There are so many ways to practice our gratitude – what way could you incorporate into your own life this month?

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The Opioid Crisis – pt. 2

Last week I wrote about my experience of becoming physically addicted to Oxycodone earlier this year. That post was shared over 400 times on Facebook, and many people shared their own experiences with powerful opioid painkillers on my FB page. My guess is most people living in the US who are reading this know someone who shares my story, or knows someone who knows someone.

Last week the President of the United States declared the opioid crisis a national health emergency, although did not seek to appropriate any additional funds to deal with the emergency, as is typically done with health crises. The Center for Disease Control declared an opioid epidemic in 2011, and it has only gotten worse since then. Currently 142 Americans die EVERY DAY from an opioid overdose: that’s more than die from car crashes and gun homicides combined. Every three weeks, the US loses more citizens to opioid overdoses than died in the terrorist attacks on 9/11. Since 1999 the number of deaths has quadrupled. The increasing availability of fentanyl, which is up to 80 times more potent that morphine (most of which is produced in China, and often pressed into pill form that resembles Hydrocodone), is having a dramatic effect on overdose deaths. in 2015, 34% of opioid deaths in Kentucky were due to fentanyl: in 2016 that number rose to 47%. In 2013 there were 93 deaths in Ohio from fentanyl overdose: in 2014, that number more than quintupled to 514. Drug overdoses are now the leading cause of death among Americans under 50. The American Association of Addiction Medicine estimates that 2.5 million Americans have an opioid-use disorder, all of whom have a significantly increased risk of death by overdose. And with people turning to heroin, or crushing pills in order to inject the drug, we are also seeing a rise in the rate of HIV infection.

These numbers should shock us. The stereotypical image of someone who dies from a drug overdose for many of us is someone in a squalid apartment with a needle hanging out of their arm, perhaps with their dealer looking on unmoved. But now it is just as likely that that person is a stay at home mom in the suburbs who crushed what she thought was an OxyContin pill but instead ingested a lethal dose of fentanyl. Or who shot up heroin for the first time and died. Or it’s a miner in West Virginia living with chronic back pain who developed tolerance for the prescription he’s been taking for 3 years, and tried crushing it to remove the time release component in the hope of finding relief, but instead overdosed. Four out of five people who try heroin today started with prescription opioids. And if you live in Ohio, where in 2016 one in five people received a prescription for an opioid, your chance of using an illicit opioid is significantly higher than someone living pretty much anywhere else in the world.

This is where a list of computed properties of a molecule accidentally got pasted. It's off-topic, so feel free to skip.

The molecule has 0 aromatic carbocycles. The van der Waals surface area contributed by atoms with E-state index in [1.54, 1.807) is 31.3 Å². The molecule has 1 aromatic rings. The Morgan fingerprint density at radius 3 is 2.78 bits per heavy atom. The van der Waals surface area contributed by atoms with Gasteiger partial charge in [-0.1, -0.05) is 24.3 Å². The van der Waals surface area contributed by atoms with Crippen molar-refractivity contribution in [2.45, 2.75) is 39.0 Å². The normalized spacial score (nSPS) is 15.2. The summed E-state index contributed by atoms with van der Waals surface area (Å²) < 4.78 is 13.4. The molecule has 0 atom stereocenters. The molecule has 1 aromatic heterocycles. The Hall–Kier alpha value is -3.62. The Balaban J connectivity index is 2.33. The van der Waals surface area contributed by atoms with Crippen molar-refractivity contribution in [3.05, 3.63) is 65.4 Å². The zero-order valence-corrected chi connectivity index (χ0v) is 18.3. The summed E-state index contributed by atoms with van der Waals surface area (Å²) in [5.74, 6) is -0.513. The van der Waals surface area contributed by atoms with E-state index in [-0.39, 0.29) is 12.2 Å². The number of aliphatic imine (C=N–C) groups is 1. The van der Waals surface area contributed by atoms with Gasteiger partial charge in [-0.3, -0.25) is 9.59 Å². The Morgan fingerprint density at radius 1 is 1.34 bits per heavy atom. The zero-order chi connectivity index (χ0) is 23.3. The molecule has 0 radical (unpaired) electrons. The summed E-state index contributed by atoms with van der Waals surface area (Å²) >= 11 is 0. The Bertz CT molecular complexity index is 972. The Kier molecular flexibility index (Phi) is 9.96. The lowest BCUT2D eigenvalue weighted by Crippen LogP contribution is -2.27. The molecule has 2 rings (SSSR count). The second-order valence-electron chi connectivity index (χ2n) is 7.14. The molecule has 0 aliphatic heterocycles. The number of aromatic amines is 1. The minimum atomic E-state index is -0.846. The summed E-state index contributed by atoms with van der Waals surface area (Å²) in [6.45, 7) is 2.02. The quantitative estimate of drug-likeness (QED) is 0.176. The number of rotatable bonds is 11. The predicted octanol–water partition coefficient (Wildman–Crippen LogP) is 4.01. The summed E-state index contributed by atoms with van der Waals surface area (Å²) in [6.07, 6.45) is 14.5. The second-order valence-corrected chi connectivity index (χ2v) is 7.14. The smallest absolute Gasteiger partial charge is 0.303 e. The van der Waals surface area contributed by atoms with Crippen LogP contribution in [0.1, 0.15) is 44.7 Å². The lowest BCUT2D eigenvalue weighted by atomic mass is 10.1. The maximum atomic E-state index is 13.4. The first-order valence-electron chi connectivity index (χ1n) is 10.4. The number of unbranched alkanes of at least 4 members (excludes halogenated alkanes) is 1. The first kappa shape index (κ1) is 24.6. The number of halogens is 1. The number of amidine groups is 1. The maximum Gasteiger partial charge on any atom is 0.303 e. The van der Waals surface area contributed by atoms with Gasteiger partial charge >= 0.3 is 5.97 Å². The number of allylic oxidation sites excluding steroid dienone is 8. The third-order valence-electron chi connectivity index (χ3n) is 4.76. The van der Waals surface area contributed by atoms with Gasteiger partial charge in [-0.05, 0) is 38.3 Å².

How did we get here? The answer is unambiguous: the over-prescribing of opioid painkillers in the United States. In 2012, 259 million prescriptions for painkillers were written in the US – one for every adult. In Kentucky, 128 prescriptions were written for every 100 people. The US consumes 99% of the world’s supply of Hydrocodone, and 71% of the Oxycodone.  You’ve probably heard of so-called “pill mills” which have now just about been eradicated: the most infamous was in Kermit, West Virginia (population 400) where 9 million pills were shipped in a single year. Why is the situation so much worse in the US than other countries? The BBC has a helpful article, the main points of which can be summarized:

  • Insurance typically does not cover alternative treatment for pain (e.g. physical therapy): its preferred modality is medication, which is much cheaper
  • Advertising: only New Zealand and the United States permit advertising for prescription medication on TV. For that reason, patients in the US are much more likely to request a particular drug from their doctor. This obviously works, as advertising costs rose 64% from 2012-2016, when the industry spent $6.4 billion.
  • Gifts to doctors by pharmaceutical companies have a direct correlation with their prescribing company’s products
  • Most doctors have little training in pain management beyond medication, and with the effects that medication has on patients
  • We live in a culture of medication: 97% of doctors in the US treat acute pain with opioids: by contrast, in Japan, that number is 47%.